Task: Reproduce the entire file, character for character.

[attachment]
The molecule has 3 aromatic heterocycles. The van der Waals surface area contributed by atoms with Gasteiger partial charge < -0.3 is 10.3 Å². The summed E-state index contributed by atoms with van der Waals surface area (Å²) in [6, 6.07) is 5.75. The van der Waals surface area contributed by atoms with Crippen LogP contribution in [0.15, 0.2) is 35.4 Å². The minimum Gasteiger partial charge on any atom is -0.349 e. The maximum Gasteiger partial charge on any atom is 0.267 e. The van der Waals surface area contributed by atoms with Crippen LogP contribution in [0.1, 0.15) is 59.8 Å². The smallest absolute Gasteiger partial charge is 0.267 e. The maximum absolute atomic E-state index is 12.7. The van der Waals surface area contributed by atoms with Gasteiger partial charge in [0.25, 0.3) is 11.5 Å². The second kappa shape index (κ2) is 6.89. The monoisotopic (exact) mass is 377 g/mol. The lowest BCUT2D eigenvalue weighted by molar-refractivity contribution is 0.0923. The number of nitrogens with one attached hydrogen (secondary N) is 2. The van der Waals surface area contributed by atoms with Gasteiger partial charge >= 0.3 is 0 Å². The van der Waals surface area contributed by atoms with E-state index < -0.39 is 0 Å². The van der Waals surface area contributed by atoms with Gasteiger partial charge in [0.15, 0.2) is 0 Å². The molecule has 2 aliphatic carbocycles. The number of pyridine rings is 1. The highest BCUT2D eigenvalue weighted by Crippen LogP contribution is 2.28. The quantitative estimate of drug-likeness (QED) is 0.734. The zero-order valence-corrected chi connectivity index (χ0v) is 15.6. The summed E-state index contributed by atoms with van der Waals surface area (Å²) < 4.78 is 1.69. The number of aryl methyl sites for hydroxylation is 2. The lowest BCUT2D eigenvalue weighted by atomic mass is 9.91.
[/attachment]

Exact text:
The molecule has 3 aromatic heterocycles. The van der Waals surface area contributed by atoms with Gasteiger partial charge < -0.3 is 10.3 Å². The summed E-state index contributed by atoms with van der Waals surface area (Å²) in [6, 6.07) is 5.75. The van der Waals surface area contributed by atoms with Crippen LogP contribution in [0.15, 0.2) is 35.4 Å². The minimum Gasteiger partial charge on any atom is -0.349 e. The maximum Gasteiger partial charge on any atom is 0.267 e. The van der Waals surface area contributed by atoms with Crippen LogP contribution in [0.1, 0.15) is 59.8 Å². The smallest absolute Gasteiger partial charge is 0.267 e. The maximum absolute atomic E-state index is 12.7. The van der Waals surface area contributed by atoms with Gasteiger partial charge in [0.25, 0.3) is 11.5 Å². The second kappa shape index (κ2) is 6.89. The monoisotopic (exact) mass is 377 g/mol. The lowest BCUT2D eigenvalue weighted by molar-refractivity contribution is 0.0923. The number of nitrogens with one attached hydrogen (secondary N) is 2. The van der Waals surface area contributed by atoms with Gasteiger partial charge >= 0.3 is 0 Å². The van der Waals surface area contributed by atoms with E-state index < -0.39 is 0 Å². The van der Waals surface area contributed by atoms with Gasteiger partial charge in [0.15, 0.2) is 0 Å². The molecule has 2 aliphatic carbocycles. The number of pyridine rings is 1. The highest BCUT2D eigenvalue weighted by Crippen LogP contribution is 2.28. The quantitative estimate of drug-likeness (QED) is 0.734. The zero-order valence-corrected chi connectivity index (χ0v) is 15.6. The summed E-state index contributed by atoms with van der Waals surface area (Å²) < 4.78 is 1.69. The number of aryl methyl sites for hydroxylation is 2. The lowest BCUT2D eigenvalue weighted by atomic mass is 9.91.